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you do you
don't walk into fire, and other words of wisdom
Last week I was taking Charlie to swim lessons and we were discussing what kind of music we like. He really enjoys the fact that we both love Harry Styles and was telling me so, a conversation that soon revealed that we do not in fact like all the same songs, a shock to him. He assured me we have the same 4 favorite songs, but there is a song - DIS song Mama - that I like that he does not like. I said something about how everyone is allowed to like what they like, and that we don’t all have to like the same things. And then I asked him if he’s ever heard me say “you do you,” and does he know what it means when I say that. He said no, so I began trying to explain YOU DO YOU to a 4 year old in term a 4 year old would understand. It’s one of those things that we all just GET, but when you try to define it, it’s actually kind of difficult, APPARENTLY. Like the other day he asked me what does “usually” mean and I was like wtf well it means I don’t fucking know…and now, I dare you to try to define “usually” without using the word as part of the definition because don’t forget that’s against the rules!
usually, it’s fine
Anyway, I’m explaining YOU DO YOU and really proud of myself because the most perfect words are exiting my mouth as if I know wtf I’m talking about, and I’m having one of those proud parenting moments where you’re speaking, and in your head you’re like WOW I AM ON FIRE RIGHT NOW LOOK AT ME DOING THIS THING SO WELL, and I’m thinking about how cute it’s going to be when he loves my explanation and begins using YOU DO YOU in his own daily adorable speech and I’m going to be able to smirk at other parents like LOL MY KID IS HILARIOUS AND IT’S BECAUSE I’M THE GENIUS WHO TAUGHT HIM ABOUT YOU DO YOU.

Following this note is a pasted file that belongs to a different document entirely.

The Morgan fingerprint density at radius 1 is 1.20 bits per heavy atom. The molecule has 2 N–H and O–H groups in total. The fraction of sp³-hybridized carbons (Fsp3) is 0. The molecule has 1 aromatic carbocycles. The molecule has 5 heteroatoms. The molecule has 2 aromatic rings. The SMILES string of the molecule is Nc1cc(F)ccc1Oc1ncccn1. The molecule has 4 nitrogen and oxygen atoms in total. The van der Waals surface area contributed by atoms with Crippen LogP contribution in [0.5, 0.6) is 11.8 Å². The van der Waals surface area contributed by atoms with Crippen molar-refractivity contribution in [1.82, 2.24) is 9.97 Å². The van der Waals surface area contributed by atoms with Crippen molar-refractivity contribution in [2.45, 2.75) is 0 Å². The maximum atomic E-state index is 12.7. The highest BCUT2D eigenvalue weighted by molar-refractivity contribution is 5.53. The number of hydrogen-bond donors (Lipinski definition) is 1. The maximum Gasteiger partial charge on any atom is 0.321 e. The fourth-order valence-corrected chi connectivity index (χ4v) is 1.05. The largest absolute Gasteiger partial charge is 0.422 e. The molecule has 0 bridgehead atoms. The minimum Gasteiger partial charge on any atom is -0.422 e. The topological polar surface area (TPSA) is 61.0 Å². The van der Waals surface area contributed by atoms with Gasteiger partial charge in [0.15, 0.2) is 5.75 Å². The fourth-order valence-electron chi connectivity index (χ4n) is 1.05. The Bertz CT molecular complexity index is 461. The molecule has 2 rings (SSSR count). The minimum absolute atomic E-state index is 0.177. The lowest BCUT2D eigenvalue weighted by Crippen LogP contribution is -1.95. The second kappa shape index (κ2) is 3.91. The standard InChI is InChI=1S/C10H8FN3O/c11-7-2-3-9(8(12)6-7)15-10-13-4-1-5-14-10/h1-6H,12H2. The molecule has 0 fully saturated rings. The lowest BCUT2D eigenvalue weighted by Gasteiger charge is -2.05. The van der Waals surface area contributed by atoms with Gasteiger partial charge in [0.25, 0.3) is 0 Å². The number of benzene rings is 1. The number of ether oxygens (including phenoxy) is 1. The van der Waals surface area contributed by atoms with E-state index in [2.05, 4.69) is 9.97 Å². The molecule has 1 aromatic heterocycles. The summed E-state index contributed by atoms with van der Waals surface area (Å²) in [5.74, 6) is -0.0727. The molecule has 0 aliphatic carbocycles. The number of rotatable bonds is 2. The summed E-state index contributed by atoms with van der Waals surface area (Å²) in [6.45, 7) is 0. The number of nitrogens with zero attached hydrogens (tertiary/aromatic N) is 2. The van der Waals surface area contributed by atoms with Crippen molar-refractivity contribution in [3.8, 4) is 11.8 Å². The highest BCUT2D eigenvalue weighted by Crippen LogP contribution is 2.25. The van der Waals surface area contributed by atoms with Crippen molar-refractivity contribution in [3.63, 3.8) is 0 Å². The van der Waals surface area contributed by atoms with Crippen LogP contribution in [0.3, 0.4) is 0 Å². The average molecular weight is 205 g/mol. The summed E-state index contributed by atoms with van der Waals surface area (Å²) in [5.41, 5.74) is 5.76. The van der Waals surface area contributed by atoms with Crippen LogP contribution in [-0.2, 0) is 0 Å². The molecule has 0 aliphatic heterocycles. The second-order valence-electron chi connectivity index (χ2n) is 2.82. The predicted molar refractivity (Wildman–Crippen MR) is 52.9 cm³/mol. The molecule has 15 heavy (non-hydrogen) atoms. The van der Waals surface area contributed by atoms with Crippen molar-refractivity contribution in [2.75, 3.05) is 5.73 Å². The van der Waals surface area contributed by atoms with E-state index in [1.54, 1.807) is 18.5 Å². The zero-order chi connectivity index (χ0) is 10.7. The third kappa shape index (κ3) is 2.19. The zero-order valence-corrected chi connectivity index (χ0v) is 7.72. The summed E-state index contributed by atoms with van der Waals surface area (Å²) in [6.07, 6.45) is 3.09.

This is what I say about YOU DO YOU (or something like this because of course I don’t remember my exact brilliant phrasing). It means that you do what you feel is right for you, you do what feels good in your body, you do what makes you comfortable, you do what you think is best, and safe, and good.
I mean IS THAT NOT GREAT!? If there had been another grown up present I probably would have requested a high-five, I was so proud. My pride was a glowing halo about my day-5 messy bun, a la the Renaissance’s best depiction of The Virgin Mary.
So I wait with baited breath for his response to my moment of unparalleled inspiration, this very precious teaching moment. And without so much as a second of pausing for thought, he goes, “YEAH MAMA AND ALSO WE DON’T WALK INTO FIRE.”
you do you but don’t do fire?
Towards the end of August I’m planning to take 2 weeks off of work to hang out with Charlie - just him and me - before he starts his last year of preschool which will be 5 days a week and a full school day (which simply means I don’t have to pick him up at the ridiculous time of 12:45pm aka the middle of the mf day).